What about the predictions not just for seats based on how Labour did in 2015, but for different types of seats? Here's the plot which shows the predictions for Labour across different regions. (Once again, these are predictions for BES subsamples, rather than predictions for the election: I'll come to that later).
The plot shows that — at least in the BES data, and in seats Labour currently holds — Labour is falling behind more in the West Midlands and London than in other regions.
These plots have shown what we'd expected to happen to the Labour vote share in Labour-held seats — but what about Conservative-held seats? It's not impossible that Labour might fall back less in Conservative-held seats than elsewhere.
In this region, there's no real evidence that Labour are doing worse in seats they currently hold (contrary to arguments set out in a previous post). Of course, this is just a plot for one region, and since the effects of previous vote vary by region, there are eight other plots that I could show, one for each region. I'm sure one of these plots vindicates my original argument…
Finally, what about the Brexit effect — are there differences in what we would predict based on how the constituency voted in the EU membership referendum?
Not really. The trend lines are identical — at least for Labour-held seats in the North West region (which as you'll remember was the example configuration we started out with).
All of these graphs are stylised representations of what we would expect to happen to the Labour vote, based on the data found in the British Election Study's tenth wave. I could go on to show equivalent graphs for all the other parties — but to save space, I'll go on to describe how these can be used as the basis for forecasts.
From predictions to forecasts
Whenever I've talked about "predictions" above, I've intended that to mean "predictions about these tiny subsamples". In order to move from predictions about tiny-subsamples, to predictions about vote share, I need to bring these predictions in line with national polling. That is, I need to shift these lines up or down so that the vote share won by parties in different seats matches the final outcome I forecast.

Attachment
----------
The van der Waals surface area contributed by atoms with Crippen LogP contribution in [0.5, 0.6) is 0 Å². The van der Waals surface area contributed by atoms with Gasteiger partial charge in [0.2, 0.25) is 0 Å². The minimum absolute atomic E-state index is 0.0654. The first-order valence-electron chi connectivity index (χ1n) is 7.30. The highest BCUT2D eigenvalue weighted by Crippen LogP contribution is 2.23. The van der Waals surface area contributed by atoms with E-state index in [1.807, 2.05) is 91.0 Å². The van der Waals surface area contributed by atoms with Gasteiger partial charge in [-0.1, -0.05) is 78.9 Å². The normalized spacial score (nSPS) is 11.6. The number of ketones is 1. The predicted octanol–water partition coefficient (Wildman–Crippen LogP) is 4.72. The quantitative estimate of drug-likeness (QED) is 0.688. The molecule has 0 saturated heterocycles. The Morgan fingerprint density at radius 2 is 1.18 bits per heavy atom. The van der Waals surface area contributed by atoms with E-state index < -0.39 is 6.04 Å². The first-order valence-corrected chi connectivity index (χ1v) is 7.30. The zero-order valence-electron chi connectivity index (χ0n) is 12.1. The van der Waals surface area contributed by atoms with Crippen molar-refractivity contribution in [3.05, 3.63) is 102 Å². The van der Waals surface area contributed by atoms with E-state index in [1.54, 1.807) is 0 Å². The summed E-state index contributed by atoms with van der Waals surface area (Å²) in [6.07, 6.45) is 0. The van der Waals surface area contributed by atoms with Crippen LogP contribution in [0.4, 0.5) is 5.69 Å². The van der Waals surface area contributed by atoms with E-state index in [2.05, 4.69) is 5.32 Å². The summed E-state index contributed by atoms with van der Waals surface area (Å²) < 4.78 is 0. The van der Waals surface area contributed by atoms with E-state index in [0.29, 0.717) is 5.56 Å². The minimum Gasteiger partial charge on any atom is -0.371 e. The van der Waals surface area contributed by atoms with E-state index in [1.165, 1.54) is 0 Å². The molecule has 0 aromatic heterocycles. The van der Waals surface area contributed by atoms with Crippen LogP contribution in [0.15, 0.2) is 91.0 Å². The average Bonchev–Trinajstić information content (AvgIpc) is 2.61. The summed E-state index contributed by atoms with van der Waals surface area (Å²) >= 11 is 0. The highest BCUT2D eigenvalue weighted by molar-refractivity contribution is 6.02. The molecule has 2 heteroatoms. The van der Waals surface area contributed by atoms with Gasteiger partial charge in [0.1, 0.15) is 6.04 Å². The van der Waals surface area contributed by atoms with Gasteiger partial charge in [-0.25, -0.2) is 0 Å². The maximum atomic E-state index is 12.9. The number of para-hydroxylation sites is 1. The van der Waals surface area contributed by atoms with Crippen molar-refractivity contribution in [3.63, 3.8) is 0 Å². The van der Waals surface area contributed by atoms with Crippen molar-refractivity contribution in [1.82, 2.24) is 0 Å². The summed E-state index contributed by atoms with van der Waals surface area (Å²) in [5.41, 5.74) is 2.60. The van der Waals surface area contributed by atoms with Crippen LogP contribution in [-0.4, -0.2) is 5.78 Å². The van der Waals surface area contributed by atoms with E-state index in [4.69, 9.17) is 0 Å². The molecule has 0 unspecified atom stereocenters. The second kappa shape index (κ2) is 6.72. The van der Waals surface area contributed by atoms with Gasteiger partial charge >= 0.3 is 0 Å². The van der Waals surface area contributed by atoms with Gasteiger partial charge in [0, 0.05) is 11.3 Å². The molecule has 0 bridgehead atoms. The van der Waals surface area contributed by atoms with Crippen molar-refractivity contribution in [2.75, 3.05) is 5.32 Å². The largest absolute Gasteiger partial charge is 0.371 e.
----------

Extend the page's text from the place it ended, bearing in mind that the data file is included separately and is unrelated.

That's a little bit complicated, because different seats have different numbers of voters in them, and those people turn out to vote at different rates. But bringing these numbers into line is absolutely necessary, because the headline polling figures have changed substantially since December 2016.
Right now, a whole bunch of polling people are probably having conniptions about the way I've used unweighted data and am now extrapolating to the broader population. Surprisingly, when you're trying to predict constituency opinion, getting good constituency-level covariates is more important than weighting properly through post-stratification (see figure 2 in this paper). People talk a good game about multilevel regression and post-stratification, and that's cool, but most of the action happens through the constituency covariates — things like past vote, and so on.
Having said that, I do need to fess up: I'm not using these unvarnished predictions, but rather I'm blending them with "predictions" derived from uniform national swing. This isn't entirely ad-hoc: it turns out (if you're using data from December 2014 to predict the May 2015 election) that a 40:60 blend of model-based predictions and uniform national swing works better than either method does individually.
I've now described the three main elements of the forecast model:
- Moving from final polls to outcomes
- Moving from today's polls to final polls
- Predicting seat-level outcomes and bringing them in line with vote share outcomes (this post)
Over the next week or so I'll try and illustrate some of the predictions I'm making for particular constituencies.
(Nerd note: You can find the code for the Dirichlet-multinomial at Github. I've used VGAM for this. I considered using multinomRob, which deals with robustness as well as over-dispersion, but it's really slow and I am impatient. I haven't included in the source the UNS add-on, where I did some additional funky stuff with compositional noise, calibrated to match departures from UNS in previous elections).